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Where the 2020 candidates stand on student debt and college affordability

Free college and student-loan refinancing will be up for debate during this election cycle. Read More...

When Barack Obama ran for president for the last time in 2012, sweeping reform of our college financing system wasn’t even on his agenda, let alone that of his Republican opponent Mitt Romney.

Fast forward just seven years and, in the first few months of the primary contest for the Democratic nomination, candidates have started to stake out their positions on whether to make college free in some form or provide some kind of relief for student-loan borrowers.

‘There is more consensus about the need to go big on college affordability than there has been in previous election cycles.’

—Mark Huelsman, associate director of policy and research at Demos

This cycle’s contest will likely reanimate some of the 2016 debate between Hillary Clinton and Senator Bernie Sanders, an Independent from Vermont, and their supporters and critics over whether debt-free or tuition-free college is the best way to help more students afford higher education, said Mark Huelsman, associate director of policy and research at Demos, a left-leaning think tank.

Though the difference between debt-free and tuition-free college may seem like semantics, the question of which policy is most effective is a matter of debate among left-leaning policymakers and college-finance experts. Proponents of debt-free college argue that by promising students they won’t need to take on debt to afford school — instead of vowing free tuition for all students regardless of need — officials can target resources to students and families who require the most financial help.

Proponents of tuition-free college argue its simple messaging will mean that low-income students actually respond to its promise instead of viewing it as a program that requires a bunch of paperwork and hoops to jump through, like our current financial-aid system. What’s more, they say, offering the benefit to wealthier families could attract the political buy-in necessary to make it possible.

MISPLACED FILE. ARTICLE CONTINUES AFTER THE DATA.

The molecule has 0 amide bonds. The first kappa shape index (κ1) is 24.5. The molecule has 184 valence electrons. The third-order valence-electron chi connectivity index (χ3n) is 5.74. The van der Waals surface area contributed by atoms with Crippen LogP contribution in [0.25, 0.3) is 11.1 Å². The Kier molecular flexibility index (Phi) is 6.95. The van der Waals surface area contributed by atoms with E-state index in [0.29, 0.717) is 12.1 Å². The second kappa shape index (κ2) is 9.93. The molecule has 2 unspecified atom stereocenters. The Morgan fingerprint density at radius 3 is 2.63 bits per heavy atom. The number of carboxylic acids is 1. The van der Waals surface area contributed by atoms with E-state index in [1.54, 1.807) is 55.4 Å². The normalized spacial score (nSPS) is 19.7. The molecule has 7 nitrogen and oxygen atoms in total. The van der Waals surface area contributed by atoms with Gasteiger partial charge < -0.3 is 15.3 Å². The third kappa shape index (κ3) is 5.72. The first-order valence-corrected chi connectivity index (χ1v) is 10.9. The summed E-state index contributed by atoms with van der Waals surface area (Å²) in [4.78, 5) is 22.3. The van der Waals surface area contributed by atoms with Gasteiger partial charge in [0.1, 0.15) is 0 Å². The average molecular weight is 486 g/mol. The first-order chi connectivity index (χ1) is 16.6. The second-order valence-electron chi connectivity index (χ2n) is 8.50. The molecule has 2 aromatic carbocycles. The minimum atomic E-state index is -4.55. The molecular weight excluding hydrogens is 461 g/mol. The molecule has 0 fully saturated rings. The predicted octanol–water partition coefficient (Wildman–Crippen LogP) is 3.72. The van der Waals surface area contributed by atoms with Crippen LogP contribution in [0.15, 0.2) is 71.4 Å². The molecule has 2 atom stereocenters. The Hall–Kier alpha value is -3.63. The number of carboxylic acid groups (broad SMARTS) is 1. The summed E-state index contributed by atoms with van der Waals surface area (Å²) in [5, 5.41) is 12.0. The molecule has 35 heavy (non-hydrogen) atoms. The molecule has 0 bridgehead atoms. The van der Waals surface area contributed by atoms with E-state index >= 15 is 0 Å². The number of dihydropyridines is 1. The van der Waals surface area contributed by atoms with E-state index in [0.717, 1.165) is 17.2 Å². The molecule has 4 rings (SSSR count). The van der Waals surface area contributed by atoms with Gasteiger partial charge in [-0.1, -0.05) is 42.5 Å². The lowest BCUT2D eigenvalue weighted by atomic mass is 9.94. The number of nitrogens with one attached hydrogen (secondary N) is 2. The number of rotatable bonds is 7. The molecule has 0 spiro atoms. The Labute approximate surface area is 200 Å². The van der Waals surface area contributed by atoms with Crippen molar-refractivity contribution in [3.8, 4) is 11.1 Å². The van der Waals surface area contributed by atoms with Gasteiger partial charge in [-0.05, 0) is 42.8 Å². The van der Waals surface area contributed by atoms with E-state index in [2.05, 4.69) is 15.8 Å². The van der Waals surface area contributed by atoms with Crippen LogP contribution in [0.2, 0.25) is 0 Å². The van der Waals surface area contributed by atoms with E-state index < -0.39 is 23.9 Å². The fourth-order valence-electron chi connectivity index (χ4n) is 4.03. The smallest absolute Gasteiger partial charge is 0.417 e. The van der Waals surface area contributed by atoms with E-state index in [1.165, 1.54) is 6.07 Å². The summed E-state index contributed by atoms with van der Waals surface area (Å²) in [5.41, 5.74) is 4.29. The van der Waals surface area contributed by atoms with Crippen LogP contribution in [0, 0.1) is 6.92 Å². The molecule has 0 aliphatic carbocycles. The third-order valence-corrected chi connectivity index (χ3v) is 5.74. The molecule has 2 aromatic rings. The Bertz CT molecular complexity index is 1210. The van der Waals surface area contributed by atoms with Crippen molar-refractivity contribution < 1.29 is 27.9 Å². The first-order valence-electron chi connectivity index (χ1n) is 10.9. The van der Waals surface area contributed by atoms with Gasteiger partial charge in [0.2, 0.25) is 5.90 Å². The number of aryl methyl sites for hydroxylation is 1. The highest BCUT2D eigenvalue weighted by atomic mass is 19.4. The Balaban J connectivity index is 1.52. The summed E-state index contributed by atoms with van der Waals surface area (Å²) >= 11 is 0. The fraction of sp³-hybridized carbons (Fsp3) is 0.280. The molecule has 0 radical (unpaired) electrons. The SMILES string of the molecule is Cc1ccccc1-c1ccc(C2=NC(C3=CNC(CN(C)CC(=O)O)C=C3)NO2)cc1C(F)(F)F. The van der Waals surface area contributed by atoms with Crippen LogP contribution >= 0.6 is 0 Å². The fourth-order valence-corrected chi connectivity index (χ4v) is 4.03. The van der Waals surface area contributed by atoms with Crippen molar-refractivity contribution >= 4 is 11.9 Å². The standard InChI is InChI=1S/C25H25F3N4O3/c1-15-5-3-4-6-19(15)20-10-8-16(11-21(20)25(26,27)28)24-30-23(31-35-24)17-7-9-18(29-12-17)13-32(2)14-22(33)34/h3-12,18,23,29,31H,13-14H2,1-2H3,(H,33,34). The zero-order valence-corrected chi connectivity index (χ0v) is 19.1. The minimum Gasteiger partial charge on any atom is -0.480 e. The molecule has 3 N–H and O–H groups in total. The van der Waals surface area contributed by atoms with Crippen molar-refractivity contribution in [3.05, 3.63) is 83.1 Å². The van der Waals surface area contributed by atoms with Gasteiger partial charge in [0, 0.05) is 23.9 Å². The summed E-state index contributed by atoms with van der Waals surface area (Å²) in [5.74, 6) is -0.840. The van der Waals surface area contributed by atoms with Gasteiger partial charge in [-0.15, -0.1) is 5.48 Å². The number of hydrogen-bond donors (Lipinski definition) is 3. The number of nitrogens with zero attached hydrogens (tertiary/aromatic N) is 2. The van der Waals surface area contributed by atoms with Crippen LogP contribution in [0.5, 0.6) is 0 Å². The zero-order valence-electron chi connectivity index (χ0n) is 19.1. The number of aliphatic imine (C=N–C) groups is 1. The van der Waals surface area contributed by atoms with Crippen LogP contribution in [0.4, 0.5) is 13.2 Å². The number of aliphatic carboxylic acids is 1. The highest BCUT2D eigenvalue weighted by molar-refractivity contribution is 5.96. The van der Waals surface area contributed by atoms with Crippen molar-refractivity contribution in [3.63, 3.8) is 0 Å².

Terrence Horan/MarketWatch

As the campaign progresses, Democratic candidates will likely debate which among these proposals makes the most sense. The fact that most of them appear to support at least one version of free college shows how normalized the idea has become in Democratic politics over the past several years, Huelsman said.

“There is more consensus about the need to go big on college affordability than there has been in previous election cycles,” he said. “There’s only one candidate that seems to be even pushing back on the notion of an affordability proposal. That’s noteworthy in itself.” (Senator Amy Klobuchar, a Democrat from Minnesota, said in a CNN town hall that she doesn’t support free four-year college for all.)

Borrowers can also likely expect some dramatic proposals for student-debt relief, Huelsman said. In the past, presidential candidates have focused on fixes like streamlining income-driven repayment plans or allowing borrowers to refinance their federal student loans at a lower interest rate.

Consensus among some left-leaning economists and policymakers has been building over the past few years that some form of debt cancellation might actually benefit the economy.

Student-loan refinancing has drawn both praise and skepticism over the past several years; critics note that any student-loan refinance plan would disproportionately benefit borrowers with the most debt, who are more likely to have attended graduate school and, therefore, make a decent living.

But Huelsman said he expects the debt-relief conversation to go beyond student-loan refinancing this election cycle. Consensus among some left-leaning economists and policymakers has been building over the past few years that some form of debt cancellation might actually benefit the economy by freeing up money young people spend servicing their debt for home and car buying as well as other major purchases.

“You’re going to see some pretty bold proposals on debt relief or debt cancellation from candidates,” Huelsman said.

Here’s where the candidates stand on college affordability and student debt relief so far (we’ll continue to update as more information becomes available and more candidates enter the race):

Sen. Bernie Sanders (I-Vt.)
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Sanders’ 2016 campaign for president brought the idea that students should be able to attend public colleges tuition free into the mainstream — a position it appears he will continue to push during his 2020 campaign.

In 2016, Sanders proposed making public college tuition-free to students through a partnership between the federal government, which would fund two-thirds of the cost, and the states, which would fund the rest. He proposed paying for the plan through a tax imposed on investment houses, hedge funds and others for transactions involving trades of stocks bonds and derivatives.

‘It is totally counterproductive for our future that millions of Americans are carrying outrageous levels of student debt.’

— Bernie Sanders

After Hillary Clinton became the Democratic nominee, Sanders, 77, backed a Clinton proposal to make college “tuition-free for the middle class and debt-free for all.” In 2017, Sanders introduced the College for All Act, which would make college tuition-free for students from families earning $125,000 or less and make community college free for everyone.

Sanders hasn’t formally unveiled his 2020 campaign plan on college affordability, but it appears likely he’ll be pushing some version of his earlier proposals on the campaign trail.